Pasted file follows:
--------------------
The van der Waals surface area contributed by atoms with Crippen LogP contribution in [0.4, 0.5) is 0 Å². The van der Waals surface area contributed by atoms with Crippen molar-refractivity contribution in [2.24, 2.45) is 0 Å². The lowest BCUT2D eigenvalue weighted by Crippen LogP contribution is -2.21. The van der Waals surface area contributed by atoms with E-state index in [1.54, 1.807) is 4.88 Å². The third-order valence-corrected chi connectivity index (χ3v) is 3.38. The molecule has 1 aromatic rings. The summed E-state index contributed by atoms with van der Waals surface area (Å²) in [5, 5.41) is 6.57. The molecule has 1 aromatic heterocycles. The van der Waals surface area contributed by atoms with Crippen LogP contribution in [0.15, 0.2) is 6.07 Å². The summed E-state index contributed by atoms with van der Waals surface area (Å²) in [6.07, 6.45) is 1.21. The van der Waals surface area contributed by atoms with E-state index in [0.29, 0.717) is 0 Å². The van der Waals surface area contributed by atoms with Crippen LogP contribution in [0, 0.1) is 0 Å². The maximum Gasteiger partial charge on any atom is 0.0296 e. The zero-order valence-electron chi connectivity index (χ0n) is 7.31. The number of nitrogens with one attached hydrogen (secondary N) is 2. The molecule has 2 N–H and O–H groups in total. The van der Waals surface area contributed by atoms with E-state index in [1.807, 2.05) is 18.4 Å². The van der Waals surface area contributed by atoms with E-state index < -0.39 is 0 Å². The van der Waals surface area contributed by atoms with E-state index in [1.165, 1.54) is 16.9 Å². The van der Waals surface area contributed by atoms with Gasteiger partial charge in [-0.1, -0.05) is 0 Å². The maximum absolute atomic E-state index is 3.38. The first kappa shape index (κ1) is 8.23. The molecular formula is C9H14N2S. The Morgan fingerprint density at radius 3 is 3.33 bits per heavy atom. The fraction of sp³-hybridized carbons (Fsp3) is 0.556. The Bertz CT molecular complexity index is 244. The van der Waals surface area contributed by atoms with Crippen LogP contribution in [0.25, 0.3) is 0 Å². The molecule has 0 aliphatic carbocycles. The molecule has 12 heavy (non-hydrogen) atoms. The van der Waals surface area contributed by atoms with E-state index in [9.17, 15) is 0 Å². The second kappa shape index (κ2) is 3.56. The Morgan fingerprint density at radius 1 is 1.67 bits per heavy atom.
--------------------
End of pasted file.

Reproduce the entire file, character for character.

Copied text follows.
The van der Waals surface area contributed by atoms with Crippen LogP contribution in [0.4, 0.5) is 0 Å². The van der Waals surface area contributed by atoms with Crippen molar-refractivity contribution in [2.24, 2.45) is 0 Å². The lowest BCUT2D eigenvalue weighted by Crippen LogP contribution is -2.21. The van der Waals surface area contributed by atoms with E-state index in [1.54, 1.807) is 4.88 Å². The third-order valence-corrected chi connectivity index (χ3v) is 3.38. The molecule has 1 aromatic rings. The summed E-state index contributed by atoms with van der Waals surface area (Å²) in [5, 5.41) is 6.57. The molecule has 1 aromatic heterocycles. The van der Waals surface area contributed by atoms with Crippen LogP contribution in [0.15, 0.2) is 6.07 Å². The summed E-state index contributed by atoms with van der Waals surface area (Å²) in [6.07, 6.45) is 1.21. The van der Waals surface area contributed by atoms with E-state index in [0.29, 0.717) is 0 Å². The van der Waals surface area contributed by atoms with Crippen LogP contribution in [0, 0.1) is 0 Å². The maximum Gasteiger partial charge on any atom is 0.0296 e. The zero-order valence-electron chi connectivity index (χ0n) is 7.31. The number of nitrogens with one attached hydrogen (secondary N) is 2. The molecule has 2 N–H and O–H groups in total. The van der Waals surface area contributed by atoms with E-state index in [1.807, 2.05) is 18.4 Å². The van der Waals surface area contributed by atoms with E-state index < -0.39 is 0 Å². The van der Waals surface area contributed by atoms with E-state index in [1.165, 1.54) is 16.9 Å². The van der Waals surface area contributed by atoms with Gasteiger partial charge in [-0.1, -0.05) is 0 Å². The maximum absolute atomic E-state index is 3.38. The first kappa shape index (κ1) is 8.23. The molecular formula is C9H14N2S. The Morgan fingerprint density at radius 3 is 3.33 bits per heavy atom. The fraction of sp³-hybridized carbons (Fsp3) is 0.556. The Bertz CT molecular complexity index is 244. The van der Waals surface area contributed by atoms with Crippen LogP contribution in [0.25, 0.3) is 0 Å². The molecule has 0 aliphatic carbocycles. The molecule has 12 heavy (non-hydrogen) atoms. The van der Waals surface area contributed by atoms with E-state index in [9.17, 15) is 0 Å². The second kappa shape index (κ2) is 3.56. The Morgan fingerprint density at radius 1 is 1.67 bits per heavy atom.